TAMPA, Fla. (WFLA) — The Florida primary election approaches, and vote-by-mail registration is open. For Florida residents who wish to request a vote-by-mail ballot, there are a few rules and procedures to go through before you can get your voting form.

According to the Florida Department of State, who supervises elections on the state level, the deadline to request a vote-by-mail ballot is 10 days before the election, by 5 p.m.

For this year’s Aug. 23 primary election, that means voters who want a mail ballot have to request one by Aug. 12 at 5 p.m. While the ballots can be requested online, you can also send them by mail. In order for the request in writing to be considered valid, it must be requested by email, fax, or physical mail and sent in with a valid signature to their county’s Supervisor of Elections.

Voters can also make requests in person at their Supervisor of Elections‘ office, or by phone.

To make the request, voters have to include the following information:

  • The voter’s name;
  • The voter’s date of birth;
  • The voter’s address (If the request is to mail the ballot to an address other than the one on file, the request must be a signed writing. An exception exists for absent uniformed service voter or an overseas voter seeking a vote-by-mail ballot.);
  • The voter’s Florida driver license, Florida identification card, or last four digits of the elector’s social security number, whichever may be verified in the supervisor’s records;
  • The voter’s signature (if the request is written).

For voters who cannot go in person to make their request, or have to designate someone to make the request on their behalf, the person chosen must be an immediate family member, such as a spouse or parent, child, grandparent, grandchild, or sibling, or sibling of the designee, or a voter’s legal guardian.

In order for that person to make the request on a voter’s behalf, and receive the ballot, they must provide:

  • The requestor’s address;
  • The requestor’s driver license number, state identification card, or the last four digits of the elector’s social security number (if available);
  • The requestor’s relationship to the voter;
  • The requestor’s signature (if the request is written).

Once a vote-by-mail request is made, the resident’s SOE must send the ballot out within two days of the request being made. The deadline for a mail ballot to be sent out is eight days before an election, and it must be sent by the Supervisor of Elections’ office.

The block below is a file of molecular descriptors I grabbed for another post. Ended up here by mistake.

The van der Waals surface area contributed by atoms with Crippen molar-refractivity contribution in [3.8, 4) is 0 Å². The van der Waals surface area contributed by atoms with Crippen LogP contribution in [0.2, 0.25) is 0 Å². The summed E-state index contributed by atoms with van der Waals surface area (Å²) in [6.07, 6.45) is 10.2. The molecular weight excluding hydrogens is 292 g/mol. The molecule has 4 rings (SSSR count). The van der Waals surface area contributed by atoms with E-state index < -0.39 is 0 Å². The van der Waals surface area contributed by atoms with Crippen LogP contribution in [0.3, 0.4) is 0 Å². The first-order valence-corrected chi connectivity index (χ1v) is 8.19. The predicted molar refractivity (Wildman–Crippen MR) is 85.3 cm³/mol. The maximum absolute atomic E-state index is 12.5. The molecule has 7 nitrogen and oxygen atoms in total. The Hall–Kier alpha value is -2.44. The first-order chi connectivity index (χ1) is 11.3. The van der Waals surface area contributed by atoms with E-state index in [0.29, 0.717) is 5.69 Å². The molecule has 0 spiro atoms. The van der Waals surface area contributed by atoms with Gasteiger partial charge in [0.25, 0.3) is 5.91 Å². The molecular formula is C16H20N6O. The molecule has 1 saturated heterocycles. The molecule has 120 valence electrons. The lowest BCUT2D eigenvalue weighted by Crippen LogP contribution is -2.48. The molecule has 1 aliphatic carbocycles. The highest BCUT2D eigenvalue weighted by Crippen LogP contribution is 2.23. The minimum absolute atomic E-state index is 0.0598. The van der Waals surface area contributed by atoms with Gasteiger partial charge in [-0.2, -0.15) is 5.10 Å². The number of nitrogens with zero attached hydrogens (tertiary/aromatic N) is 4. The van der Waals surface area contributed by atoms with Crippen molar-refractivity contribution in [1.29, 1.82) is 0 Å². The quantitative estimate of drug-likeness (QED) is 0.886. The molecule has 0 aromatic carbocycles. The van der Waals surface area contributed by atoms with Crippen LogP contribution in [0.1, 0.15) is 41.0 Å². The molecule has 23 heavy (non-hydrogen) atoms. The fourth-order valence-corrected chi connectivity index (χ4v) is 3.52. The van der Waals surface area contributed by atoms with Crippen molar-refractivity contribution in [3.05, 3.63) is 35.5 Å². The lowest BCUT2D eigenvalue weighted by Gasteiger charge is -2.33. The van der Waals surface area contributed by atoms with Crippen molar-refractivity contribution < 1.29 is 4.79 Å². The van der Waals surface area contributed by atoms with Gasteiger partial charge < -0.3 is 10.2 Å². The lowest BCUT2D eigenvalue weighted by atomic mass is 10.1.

Voters can either pick up their mail ballots in person, including on Election Day, or send their designee to pick it up. Designees cannot pick up vote-by-mail ballots for more than two voters per election, including their own and those of their families, according to the DOS.

For a designated recipient to pick up a ballot for another voter, they must fill out a form and submit an affidavit to receive the blank ballot, along with the written authorization form from the voter. If a request is not already on record, they must submit the affidavit along with Form DS-DE 37, the form includes both the affidavit for pick-up and the authorization form.

For voters or designees waiting until Election Day to receive their mail ballot, form DS-DE 136 must also be filled out and submitted. The voter is required to “affirm that an emergency exists that keeps the voter from being able to vote” at their polling locations.

The state of Florida does not require a witness to certify a completed ballot for vote-by-mail. Once filled out, voter ballots must be returned to the Supervisor of Elections’ office by 7 p.m. on Election Day, “regardless of postmark.” The Florida DOS says “Untimely received ballots are otherwise not counted.” They recommend returning ballots at least a week before the Election Day deadline in order to “account for any unforeseen events or weather issues.”

To find your Supervisor of Elections, an online county search is available from the Florida Department of State.